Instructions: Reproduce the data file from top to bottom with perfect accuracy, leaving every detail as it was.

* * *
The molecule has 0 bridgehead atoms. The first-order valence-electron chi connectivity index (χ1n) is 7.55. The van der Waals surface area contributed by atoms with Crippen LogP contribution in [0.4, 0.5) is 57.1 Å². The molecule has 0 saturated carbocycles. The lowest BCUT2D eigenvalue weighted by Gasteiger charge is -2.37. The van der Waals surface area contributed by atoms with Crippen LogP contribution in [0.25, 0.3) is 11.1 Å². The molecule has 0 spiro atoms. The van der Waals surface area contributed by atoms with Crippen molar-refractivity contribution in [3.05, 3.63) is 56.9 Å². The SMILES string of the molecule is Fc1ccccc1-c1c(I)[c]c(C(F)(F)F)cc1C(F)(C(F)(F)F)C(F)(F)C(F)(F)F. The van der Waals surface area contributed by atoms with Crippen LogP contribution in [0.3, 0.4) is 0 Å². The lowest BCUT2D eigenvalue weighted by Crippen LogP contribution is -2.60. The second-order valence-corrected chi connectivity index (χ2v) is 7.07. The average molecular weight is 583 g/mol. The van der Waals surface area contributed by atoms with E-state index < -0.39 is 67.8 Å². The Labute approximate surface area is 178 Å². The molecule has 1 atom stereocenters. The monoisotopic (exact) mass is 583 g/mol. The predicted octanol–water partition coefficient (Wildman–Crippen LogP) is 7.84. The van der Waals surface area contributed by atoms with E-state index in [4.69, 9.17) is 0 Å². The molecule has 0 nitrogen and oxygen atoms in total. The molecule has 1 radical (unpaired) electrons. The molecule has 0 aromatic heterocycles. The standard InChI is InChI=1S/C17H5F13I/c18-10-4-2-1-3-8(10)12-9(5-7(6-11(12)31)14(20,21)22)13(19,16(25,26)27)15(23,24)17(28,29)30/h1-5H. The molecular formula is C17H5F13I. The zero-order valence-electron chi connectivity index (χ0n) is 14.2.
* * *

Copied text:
The molecule has 0 bridgehead atoms. The first-order valence-electron chi connectivity index (χ1n) is 7.55. The van der Waals surface area contributed by atoms with Crippen LogP contribution in [0.4, 0.5) is 57.1 Å². The molecule has 0 saturated carbocycles. The lowest BCUT2D eigenvalue weighted by Gasteiger charge is -2.37. The van der Waals surface area contributed by atoms with Crippen LogP contribution in [0.25, 0.3) is 11.1 Å². The molecule has 0 spiro atoms. The van der Waals surface area contributed by atoms with Crippen molar-refractivity contribution in [3.05, 3.63) is 56.9 Å². The SMILES string of the molecule is Fc1ccccc1-c1c(I)[c]c(C(F)(F)F)cc1C(F)(C(F)(F)F)C(F)(F)C(F)(F)F. The van der Waals surface area contributed by atoms with Crippen LogP contribution in [0.3, 0.4) is 0 Å². The lowest BCUT2D eigenvalue weighted by Crippen LogP contribution is -2.60. The second-order valence-corrected chi connectivity index (χ2v) is 7.07. The average molecular weight is 583 g/mol. The van der Waals surface area contributed by atoms with E-state index < -0.39 is 67.8 Å². The Labute approximate surface area is 178 Å². The molecule has 1 atom stereocenters. The monoisotopic (exact) mass is 583 g/mol. The predicted octanol–water partition coefficient (Wildman–Crippen LogP) is 7.84. The van der Waals surface area contributed by atoms with E-state index in [4.69, 9.17) is 0 Å². The molecule has 0 nitrogen and oxygen atoms in total. The molecule has 1 radical (unpaired) electrons. The molecule has 0 aromatic heterocycles. The standard InChI is InChI=1S/C17H5F13I/c18-10-4-2-1-3-8(10)12-9(5-7(6-11(12)31)14(20,21)22)13(19,16(25,26)27)15(23,24)17(28,29)30/h1-5H. The molecular formula is C17H5F13I. The zero-order valence-electron chi connectivity index (χ0n) is 14.2.